We pretend that philosophical problems divide into the various subfields of philosophy, but to take this pretense too seriously is a mistake. Philosophical problems often raise issues within more than one subfield, and require knowledge of and insights from several subfields. To pretend that ethical questions can be pursued in isolation from the rest of philosophy would be to miss out on a great deal. This course will highlight some recent, cutting—edge work on problems at the overlap of ethics and three other subfields of philosophy. The course has three sections: Ethics and Metaphysics, Ethics and Language, and Ethics and Epistemology. We will examine questions such as the following: ls there moral luck? ls there a morally significant making/allowing distinction? Can work in the metaphysics of causation help us to answer these two questions? Does a careful reflection on modality, and the recognition that each of us could have lived different lives, ultimately show that consequentialism is true? Can recent work in the philosophy of language on generics help us to understand moral generalizations better? Can it help us to settle whether particularism is true? Can recent work on semantic relativism solve problems for Expressivism? What can advances in the study of vagueness tell us about slippery—slope arguments and other Sorites—like arguments in ethics? Should we expect reasonable, fully—informed people to converge on the same moral beliefs over time? What is the epistemic significance of our predictions regarding convergence? What is the epistemic significance of widespread moral disagreement? ls it reasonable to rely on first—order moral beliefs in answering such meta—ethical questions as d0 we have maral knawledge? and is maral realism true} Are there moral experts?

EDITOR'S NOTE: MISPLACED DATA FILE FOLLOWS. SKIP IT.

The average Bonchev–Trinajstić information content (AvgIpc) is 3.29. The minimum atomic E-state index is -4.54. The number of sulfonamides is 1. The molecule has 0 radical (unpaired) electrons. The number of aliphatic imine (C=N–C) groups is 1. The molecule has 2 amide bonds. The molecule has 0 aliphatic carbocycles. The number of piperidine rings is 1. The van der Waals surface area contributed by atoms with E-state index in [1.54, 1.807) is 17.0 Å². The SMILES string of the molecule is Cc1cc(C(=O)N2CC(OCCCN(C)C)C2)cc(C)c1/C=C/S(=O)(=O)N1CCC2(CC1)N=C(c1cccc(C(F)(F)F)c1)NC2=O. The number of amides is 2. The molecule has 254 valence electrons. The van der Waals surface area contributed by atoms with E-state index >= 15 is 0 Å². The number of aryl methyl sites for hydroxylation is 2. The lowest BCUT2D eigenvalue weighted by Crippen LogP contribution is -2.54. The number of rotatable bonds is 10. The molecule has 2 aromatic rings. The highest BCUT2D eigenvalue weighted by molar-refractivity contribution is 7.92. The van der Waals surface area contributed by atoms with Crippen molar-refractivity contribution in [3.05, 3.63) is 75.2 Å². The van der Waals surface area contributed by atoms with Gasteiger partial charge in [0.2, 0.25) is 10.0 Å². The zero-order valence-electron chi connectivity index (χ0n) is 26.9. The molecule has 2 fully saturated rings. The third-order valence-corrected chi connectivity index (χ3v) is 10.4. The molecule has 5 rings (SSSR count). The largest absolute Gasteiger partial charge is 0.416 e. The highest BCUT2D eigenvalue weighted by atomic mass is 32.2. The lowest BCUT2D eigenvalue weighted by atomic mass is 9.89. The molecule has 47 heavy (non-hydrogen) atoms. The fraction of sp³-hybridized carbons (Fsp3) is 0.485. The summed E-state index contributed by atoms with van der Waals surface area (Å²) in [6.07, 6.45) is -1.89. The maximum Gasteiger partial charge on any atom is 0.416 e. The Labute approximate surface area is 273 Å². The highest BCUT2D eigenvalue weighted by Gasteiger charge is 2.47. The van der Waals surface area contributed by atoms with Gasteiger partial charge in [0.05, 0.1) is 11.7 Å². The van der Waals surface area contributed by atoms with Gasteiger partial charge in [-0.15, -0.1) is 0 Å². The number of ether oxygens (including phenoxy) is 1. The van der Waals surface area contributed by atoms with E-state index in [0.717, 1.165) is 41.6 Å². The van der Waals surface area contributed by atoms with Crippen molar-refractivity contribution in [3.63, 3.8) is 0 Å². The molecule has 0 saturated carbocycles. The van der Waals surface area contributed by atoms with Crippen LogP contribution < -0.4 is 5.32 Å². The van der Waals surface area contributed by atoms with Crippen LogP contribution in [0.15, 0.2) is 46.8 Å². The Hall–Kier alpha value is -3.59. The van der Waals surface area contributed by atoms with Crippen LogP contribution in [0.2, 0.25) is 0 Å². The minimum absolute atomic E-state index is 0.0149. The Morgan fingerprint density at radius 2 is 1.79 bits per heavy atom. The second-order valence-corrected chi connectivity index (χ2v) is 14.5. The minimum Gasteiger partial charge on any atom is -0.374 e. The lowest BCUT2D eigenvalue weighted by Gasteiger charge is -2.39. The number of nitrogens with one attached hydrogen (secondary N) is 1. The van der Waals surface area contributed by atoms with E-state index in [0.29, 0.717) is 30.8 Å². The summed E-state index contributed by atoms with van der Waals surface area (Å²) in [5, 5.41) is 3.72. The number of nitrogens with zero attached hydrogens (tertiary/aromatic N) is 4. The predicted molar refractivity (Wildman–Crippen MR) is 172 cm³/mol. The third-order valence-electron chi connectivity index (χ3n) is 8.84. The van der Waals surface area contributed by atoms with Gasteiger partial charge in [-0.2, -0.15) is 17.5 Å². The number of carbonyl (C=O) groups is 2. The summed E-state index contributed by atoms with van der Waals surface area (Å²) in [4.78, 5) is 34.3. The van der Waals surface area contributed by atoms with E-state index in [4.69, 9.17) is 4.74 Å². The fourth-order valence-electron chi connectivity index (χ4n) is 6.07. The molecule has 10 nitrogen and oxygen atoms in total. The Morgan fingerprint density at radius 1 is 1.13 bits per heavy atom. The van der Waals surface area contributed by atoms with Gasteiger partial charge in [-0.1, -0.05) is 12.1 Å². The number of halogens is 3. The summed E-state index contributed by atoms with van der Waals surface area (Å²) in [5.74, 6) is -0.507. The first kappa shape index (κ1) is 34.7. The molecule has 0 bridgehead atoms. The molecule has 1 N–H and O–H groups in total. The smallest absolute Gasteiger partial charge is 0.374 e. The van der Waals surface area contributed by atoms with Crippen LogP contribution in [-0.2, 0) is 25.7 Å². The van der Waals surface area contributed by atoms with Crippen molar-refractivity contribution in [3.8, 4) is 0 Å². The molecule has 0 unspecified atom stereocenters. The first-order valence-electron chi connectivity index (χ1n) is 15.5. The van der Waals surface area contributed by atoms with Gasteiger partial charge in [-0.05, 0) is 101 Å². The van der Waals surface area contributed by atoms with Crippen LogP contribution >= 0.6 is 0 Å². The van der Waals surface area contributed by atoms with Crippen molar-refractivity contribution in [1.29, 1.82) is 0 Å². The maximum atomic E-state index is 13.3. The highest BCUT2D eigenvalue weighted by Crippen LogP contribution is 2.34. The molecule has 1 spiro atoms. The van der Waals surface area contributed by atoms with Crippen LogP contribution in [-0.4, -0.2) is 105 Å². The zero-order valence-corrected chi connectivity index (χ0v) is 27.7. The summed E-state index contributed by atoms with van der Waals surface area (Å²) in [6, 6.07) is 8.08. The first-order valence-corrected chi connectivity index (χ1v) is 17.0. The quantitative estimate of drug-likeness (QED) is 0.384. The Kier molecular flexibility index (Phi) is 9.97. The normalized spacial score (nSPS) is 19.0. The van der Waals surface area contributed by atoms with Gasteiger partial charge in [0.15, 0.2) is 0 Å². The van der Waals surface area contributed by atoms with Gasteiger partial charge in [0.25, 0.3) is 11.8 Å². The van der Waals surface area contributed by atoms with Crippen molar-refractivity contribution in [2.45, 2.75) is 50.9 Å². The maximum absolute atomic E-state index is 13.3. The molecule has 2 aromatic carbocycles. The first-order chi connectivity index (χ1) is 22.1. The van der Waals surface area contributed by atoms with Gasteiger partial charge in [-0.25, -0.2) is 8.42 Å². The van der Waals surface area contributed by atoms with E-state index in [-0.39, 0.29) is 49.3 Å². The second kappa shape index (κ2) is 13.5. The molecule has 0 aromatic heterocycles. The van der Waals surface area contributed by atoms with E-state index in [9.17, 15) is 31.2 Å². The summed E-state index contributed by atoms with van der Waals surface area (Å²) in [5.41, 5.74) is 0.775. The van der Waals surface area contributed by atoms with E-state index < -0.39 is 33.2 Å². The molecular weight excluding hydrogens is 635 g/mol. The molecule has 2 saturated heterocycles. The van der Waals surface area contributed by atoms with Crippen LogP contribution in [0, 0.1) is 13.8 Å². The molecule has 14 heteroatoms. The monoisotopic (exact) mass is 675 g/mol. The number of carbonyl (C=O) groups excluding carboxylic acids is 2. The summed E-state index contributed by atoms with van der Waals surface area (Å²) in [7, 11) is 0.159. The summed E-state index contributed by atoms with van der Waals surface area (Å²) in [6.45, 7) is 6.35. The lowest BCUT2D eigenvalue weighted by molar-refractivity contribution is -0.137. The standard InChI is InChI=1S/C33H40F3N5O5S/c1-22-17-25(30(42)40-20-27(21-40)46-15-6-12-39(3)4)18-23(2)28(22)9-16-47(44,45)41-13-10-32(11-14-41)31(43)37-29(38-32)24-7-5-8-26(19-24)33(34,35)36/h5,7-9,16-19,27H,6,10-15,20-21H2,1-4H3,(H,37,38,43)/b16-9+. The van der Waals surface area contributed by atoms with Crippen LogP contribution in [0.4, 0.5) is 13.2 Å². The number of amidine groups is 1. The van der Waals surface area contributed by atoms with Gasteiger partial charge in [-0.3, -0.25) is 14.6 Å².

Keywords No keywords specified (fix it)
Categories (categorize this paper)
Edit this record
Mark as duplicate
Export citation
Find it on Scholar
Request removal from index
Translate to english
Revision history

Download options

PhilArchive copy

Upload a copy of this paper     Check publisher's policy     Papers currently archived: 56,141
External links

Setup an account with your affiliations in order to access resources via your University's proxy server
Configure custom proxy (use this if your affiliation does not provide a proxy)
Through your library

References found in this work BETA

Reflection and Disagreement.Adam Elga - 2007 - Noûs 41 (3):478–502.
Moral Luck.B. A. O. Williams & T. Nagel - 1976 - Proceedings of the Aristotelian Society, Supplementary Volumes( 50:115-151.
Relativism and Disagreement.John MacFarlane - 2007 - Philosophical Studies 132 (1):17-31.
Generics: Cognition and Acquisition.Sarah-Jane Leslie - 2008 - Philosophical Review 117 (1):1-47.
Moral Luck.Thomas Nagel - 1993 - In Daniel Statman (ed.), Moral Luck. State University of New York Press. pp. 141--166.

View all 15 references / Add more references

Citations of this work BETA

No citations found.

Add more citations

Similar books and articles

Moral Skepticisms.Walter Sinnott-Armstrong - 2006 - Oxford University Press.
The Moral Evil Demons.Ralph Wedgwood - 2010 - In Richard Feldman & Ted A. Warfield (eds.), Disagreement. Oxford University Press.
Moral Questions.Rush Rhees - 1999 - St. Martin's Press.
Recent Work in Applied Virtue Ethics.Guy Axtell & Philip Olson - 2012 - American Philosophical Quarterly 49 (3):183-204.
New Directions in Ethics: Naturalisms, Reasons and Virtue. [REVIEW]Soran Reader - 2000 - Ethical Theory and Moral Practice 3 (4):341-364.


Added to PP index

Total views
140 ( #68,262 of 2,404,065 )

Recent downloads (6 months)
3 ( #255,792 of 2,404,065 )

How can I increase my downloads?


My notes